CHARLOTTE, NC (FOX 46 WJZY) — On Wednesday, students across the country are expected to walk out of school and protest gun violence.
Kim Nance, the mother of a middle school student at Northwest Cabarrus Middle, says if her daughter wants to walk out of school, she supports it.
“I’m for people standing up for their rights,” Nance said.
Security is weighing heavily on the minds of parents at Northwest Cabarrus Middle. On Friday, a 13-year-old student pulled a knife and threatened her teacher, according to the Cabarrus County Sheriff. The sheriff says the young girl also had a gun and ammunition in her book bag at school.
The student faces felony charges and her parents, Carla and William Pressley, were charged with failure to secure or store a firearm to protect a minor.
FOX 46 Charlotte stopped by the Pressleys’ home Monday, where deputies say they seized three shotguns and three handguns on Friday. The man who answered the door said, “No comment.”
Amy Evans, another parent at Northwest Middle, is alarmed over what happened Friday.
She says she’s unsure about giving her 12-year-old son a choice to walk-out.
“I still feel he’s kind of young to be making that decision on his own, so we’ll have to discuss that a little further with him and make that decision as a family.”
Cabarrus County Schools released a statement on the planned walkouts, saying:
“Cabarrus County Schools seeks to provide a safe, inviting and motivating learning environment for all students. Our district respects students’ rights to protest and encourages them to do so in constructive ways that promote peaceful dialogue. We also have a responsibility to ensure student safety and minimize disruptions during the school day. Logistically, having large groups of students exit buildings could result in injuries. We have worked with principals to provide students with alternative opportunities to support the spirit of the walkouts, but also to keep them safe. These opportunities may include student-led assemblies that focus on inclusion and acceptance, moments of silence, and wearing bracelets, ribbons, etc. to signify solidarity.”
FOX 46 Charlotte also obtained the email Tracy Russ, Charlotte-Mecklenburg Schools Chief Communications Officer, sent to CMS principals shortly after the school massacre in Parkland, Florida on Feb. 14. It says, in full:
The tragedy in Broward County last week and other losses of life on school campuses across the nation over several years have driven increased interest in student-led civic engagement efforts and actions, including the idea of school walk-outs. CMS supports students’ Constitutional rights to peaceful assembly and free expression. Our goal in responding to walk-out plans and other forms of peaceful assembly is to try and keep focus on teaching and learning while providing guidance and planning to support student and staff safety.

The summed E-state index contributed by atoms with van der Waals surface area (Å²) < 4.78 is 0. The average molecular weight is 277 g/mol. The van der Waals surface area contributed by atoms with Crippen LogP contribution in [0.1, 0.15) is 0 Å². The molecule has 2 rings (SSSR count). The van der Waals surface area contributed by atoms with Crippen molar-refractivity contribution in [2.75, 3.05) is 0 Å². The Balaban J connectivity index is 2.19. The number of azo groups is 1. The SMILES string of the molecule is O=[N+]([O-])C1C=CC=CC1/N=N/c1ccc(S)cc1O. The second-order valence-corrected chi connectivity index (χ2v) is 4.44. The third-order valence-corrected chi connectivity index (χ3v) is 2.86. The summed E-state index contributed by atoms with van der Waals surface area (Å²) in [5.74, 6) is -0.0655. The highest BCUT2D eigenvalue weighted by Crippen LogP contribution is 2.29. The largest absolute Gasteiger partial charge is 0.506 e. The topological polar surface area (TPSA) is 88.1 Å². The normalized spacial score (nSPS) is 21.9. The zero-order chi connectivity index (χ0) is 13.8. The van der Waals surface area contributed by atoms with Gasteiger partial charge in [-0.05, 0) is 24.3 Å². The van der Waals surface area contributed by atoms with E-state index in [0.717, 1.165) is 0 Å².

CMS expects students who are working with you at each campus to make credible plans for peaceful expression and that they not be subject to suspension or other disciplinary action for absence as a result of their respectful participation in these planned events. However, violence, intentional disruption or disturbance, harassment of other students or staff, destruction of property or other conduct in violation of the Student Code of Conduct should not be tolerated.
Based on social media messaging, it appears that there are at least three major student-led efforts underway:
- March 14: @WomensMarch Action – call for school walkout for 10 minutes
- March 24: March for Our Lives for all to participate in Washington, DC (@AMarch4OurLives)
- April 20: National School Walkout for students across nation in local districts (@schoolwalkoutUS)
As always, please do not hesitate to reach out to CMS Communications for support/response.
If/when you learn about student-led efforts, here are some tips for support:
- Meet with student leaders to assess needs and any plans.
- Remind students that counseling and guidance support are available to any student and that CMS encourages students to reach out
- Remind students that CMS supports their rights to peaceful assembly and free expression, but that school is about teaching and learning as priority, and that the CMS Student Code of Conduct remains in place and will be enforced.
- With student input, provide space on campus for students to assemble peacefully, but and also ask students not to move off of campus for their own safety and security.
- Help ensure that any efforts to invite participation are open and that the events be inclusive of ALL students.
- Ask students to be respectful of students on campus who may not wish to participate, and/or students who may hold opposing views to those being shared during the event.
- Tell students that there may be increased staff, CMSPD and/or CMPD presence and that this presence is for student and staff protection and safety, not to quell their expression.
- Assess if there are teachable moments that could be relevant to class instruction or lessons.
- Invite student ideas for improving campus safety, security and culture.
- Stay in touch with Learning Community Superintendent, CMS Communications and CMSPD on any plans that may emerge.